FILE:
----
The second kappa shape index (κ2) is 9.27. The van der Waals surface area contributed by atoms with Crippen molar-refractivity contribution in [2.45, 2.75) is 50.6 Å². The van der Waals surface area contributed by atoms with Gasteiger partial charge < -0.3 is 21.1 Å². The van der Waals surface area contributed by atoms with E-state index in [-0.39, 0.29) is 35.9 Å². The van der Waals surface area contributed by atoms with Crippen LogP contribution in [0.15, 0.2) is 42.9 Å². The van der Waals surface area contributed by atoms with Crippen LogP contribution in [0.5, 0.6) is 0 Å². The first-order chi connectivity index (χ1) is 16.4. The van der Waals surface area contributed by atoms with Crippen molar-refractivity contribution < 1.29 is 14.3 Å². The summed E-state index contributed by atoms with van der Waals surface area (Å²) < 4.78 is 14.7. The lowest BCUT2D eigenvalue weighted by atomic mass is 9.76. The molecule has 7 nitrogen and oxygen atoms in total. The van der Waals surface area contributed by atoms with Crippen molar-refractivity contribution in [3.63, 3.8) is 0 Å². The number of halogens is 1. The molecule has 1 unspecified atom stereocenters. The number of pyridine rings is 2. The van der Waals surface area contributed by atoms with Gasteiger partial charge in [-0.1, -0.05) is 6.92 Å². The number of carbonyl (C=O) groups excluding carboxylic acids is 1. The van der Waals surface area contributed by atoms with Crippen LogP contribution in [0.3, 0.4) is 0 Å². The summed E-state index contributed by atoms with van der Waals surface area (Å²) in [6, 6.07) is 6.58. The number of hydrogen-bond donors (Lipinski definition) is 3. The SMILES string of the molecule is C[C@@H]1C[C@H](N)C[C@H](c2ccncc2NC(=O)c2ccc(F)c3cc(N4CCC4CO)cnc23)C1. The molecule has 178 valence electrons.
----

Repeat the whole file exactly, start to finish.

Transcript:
The second kappa shape index (κ2) is 9.27. The van der Waals surface area contributed by atoms with Crippen molar-refractivity contribution in [2.45, 2.75) is 50.6 Å². The van der Waals surface area contributed by atoms with Gasteiger partial charge < -0.3 is 21.1 Å². The van der Waals surface area contributed by atoms with E-state index in [-0.39, 0.29) is 35.9 Å². The van der Waals surface area contributed by atoms with Crippen LogP contribution in [0.15, 0.2) is 42.9 Å². The van der Waals surface area contributed by atoms with Crippen LogP contribution in [0.5, 0.6) is 0 Å². The first-order chi connectivity index (χ1) is 16.4. The van der Waals surface area contributed by atoms with Crippen molar-refractivity contribution < 1.29 is 14.3 Å². The summed E-state index contributed by atoms with van der Waals surface area (Å²) < 4.78 is 14.7. The lowest BCUT2D eigenvalue weighted by atomic mass is 9.76. The molecule has 7 nitrogen and oxygen atoms in total. The van der Waals surface area contributed by atoms with Crippen molar-refractivity contribution in [3.63, 3.8) is 0 Å². The number of halogens is 1. The molecule has 1 unspecified atom stereocenters. The number of pyridine rings is 2. The van der Waals surface area contributed by atoms with Gasteiger partial charge in [-0.1, -0.05) is 6.92 Å². The number of carbonyl (C=O) groups excluding carboxylic acids is 1. The van der Waals surface area contributed by atoms with Crippen LogP contribution in [0.3, 0.4) is 0 Å². The summed E-state index contributed by atoms with van der Waals surface area (Å²) in [6, 6.07) is 6.58. The number of hydrogen-bond donors (Lipinski definition) is 3. The SMILES string of the molecule is C[C@@H]1C[C@H](N)C[C@H](c2ccncc2NC(=O)c2ccc(F)c3cc(N4CCC4CO)cnc23)C1. The molecule has 178 valence electrons.